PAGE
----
RSPCA called to rescue swan stuck hanging upside down from a disused railway bridge in Northampton

It is believed that the swan was stuck for around three hours
The swan was stuck in a disused railway bridge in Northampton.The swan was stuck in a disused railway bridge in Northampton.
The swan was stuck in a disused railway bridge in Northampton.

A swan who got stuck in the girders of a disused railway bridge in Northampton was spotted by passersby who saw him hanging upside down underneath.

The passerby called the RSPCA and a rescuer was sent out to help the bird who was stuck off St James Mill Road East on Saturday (October 23).

Hide Ad
Hide Ad

Network Rail and Northamptonshire Fire and Rescue were also on hand to help save the swan, who was hanging upside down for around three hours.

Thankfully, the rescue effort was successful and the swan is expected to make a full recovery.

Rebecca Frost, RSPCA rescuer, said: “He was stuck between the metal beams underneath the bridge and was hanging upside down around 8ft up.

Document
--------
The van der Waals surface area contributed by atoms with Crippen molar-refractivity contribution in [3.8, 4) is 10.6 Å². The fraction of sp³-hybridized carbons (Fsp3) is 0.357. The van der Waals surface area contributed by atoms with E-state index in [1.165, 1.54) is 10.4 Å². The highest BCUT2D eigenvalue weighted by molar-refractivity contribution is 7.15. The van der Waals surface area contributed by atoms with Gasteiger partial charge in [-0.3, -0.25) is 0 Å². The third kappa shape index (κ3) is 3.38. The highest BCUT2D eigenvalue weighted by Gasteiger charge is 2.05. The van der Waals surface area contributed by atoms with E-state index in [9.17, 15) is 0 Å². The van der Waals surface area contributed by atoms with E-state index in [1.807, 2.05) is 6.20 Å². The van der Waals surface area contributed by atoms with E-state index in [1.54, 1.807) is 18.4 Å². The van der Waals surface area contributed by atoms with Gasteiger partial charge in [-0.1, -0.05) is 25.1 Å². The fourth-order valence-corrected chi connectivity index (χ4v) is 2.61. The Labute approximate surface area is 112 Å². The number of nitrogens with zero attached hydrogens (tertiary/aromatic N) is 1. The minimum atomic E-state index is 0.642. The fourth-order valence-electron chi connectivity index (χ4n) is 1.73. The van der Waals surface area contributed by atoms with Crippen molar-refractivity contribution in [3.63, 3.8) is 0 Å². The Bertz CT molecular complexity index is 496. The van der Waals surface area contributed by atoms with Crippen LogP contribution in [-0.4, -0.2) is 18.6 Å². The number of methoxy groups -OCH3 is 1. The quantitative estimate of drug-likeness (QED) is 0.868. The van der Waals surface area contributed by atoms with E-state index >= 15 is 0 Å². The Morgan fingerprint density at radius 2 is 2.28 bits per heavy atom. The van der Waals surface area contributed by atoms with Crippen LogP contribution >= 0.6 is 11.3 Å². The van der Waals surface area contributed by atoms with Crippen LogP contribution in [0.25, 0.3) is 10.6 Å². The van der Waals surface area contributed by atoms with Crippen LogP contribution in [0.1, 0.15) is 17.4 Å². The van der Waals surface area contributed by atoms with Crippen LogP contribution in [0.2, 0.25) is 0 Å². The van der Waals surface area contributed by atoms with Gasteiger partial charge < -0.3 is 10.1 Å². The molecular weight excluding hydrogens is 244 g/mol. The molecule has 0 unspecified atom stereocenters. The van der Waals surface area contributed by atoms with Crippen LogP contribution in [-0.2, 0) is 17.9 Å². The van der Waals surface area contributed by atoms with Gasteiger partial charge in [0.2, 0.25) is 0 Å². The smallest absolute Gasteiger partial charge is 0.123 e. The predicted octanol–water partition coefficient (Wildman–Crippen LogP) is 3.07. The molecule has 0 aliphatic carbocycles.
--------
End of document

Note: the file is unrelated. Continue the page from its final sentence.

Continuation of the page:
“I believe he had crash-landed onto the disused railway line overhead and then slipped through a gap, getting wedged between the beams holding the bridge up over the footpath and canal below.

Hide Ad
Hide Ad

“He’d struggled to get out of the gap so he tried to push himself down and out instead, but got stuck fast. It was very odd.

“I was really worried about him as he’d been hanging upside down for at least three hours by the time we could get to him and figure out a way of helping.

“I went up onto the track above and managed to carefully wriggle him out of the gap.

“Luckily, he didn’t appear to have any major injuries from the trauma but he did seem underweight and quite weak so I took him for rehabilitation at a nearby wildlife hospital.

Hide Ad
Hide Ad

“Hopefully he’ll be fit as a fiddle and back flying free again soon.”

Anyone who ever sees an animal stuck, injured or sick is urged to call the RSPCA’s emergency hotline on 0300 1234 999.

Rebecca added: “We’d advise anyone who comes across an animal in distress to monitor from a safe distance and not to attempt a rescue themselves.

“These animals can be strong and powerful, and could kick out or bite, especially if they’re injured or frightened.

Hide Ad
Hide Ad

“Please call our emergency hotline for advice and we’ll try to help as many animals as we can or we’ll suggest another local organisation.”

To continue doing the work it does saving animals, the RSPCA relies on donations from the public. Donations can be made here.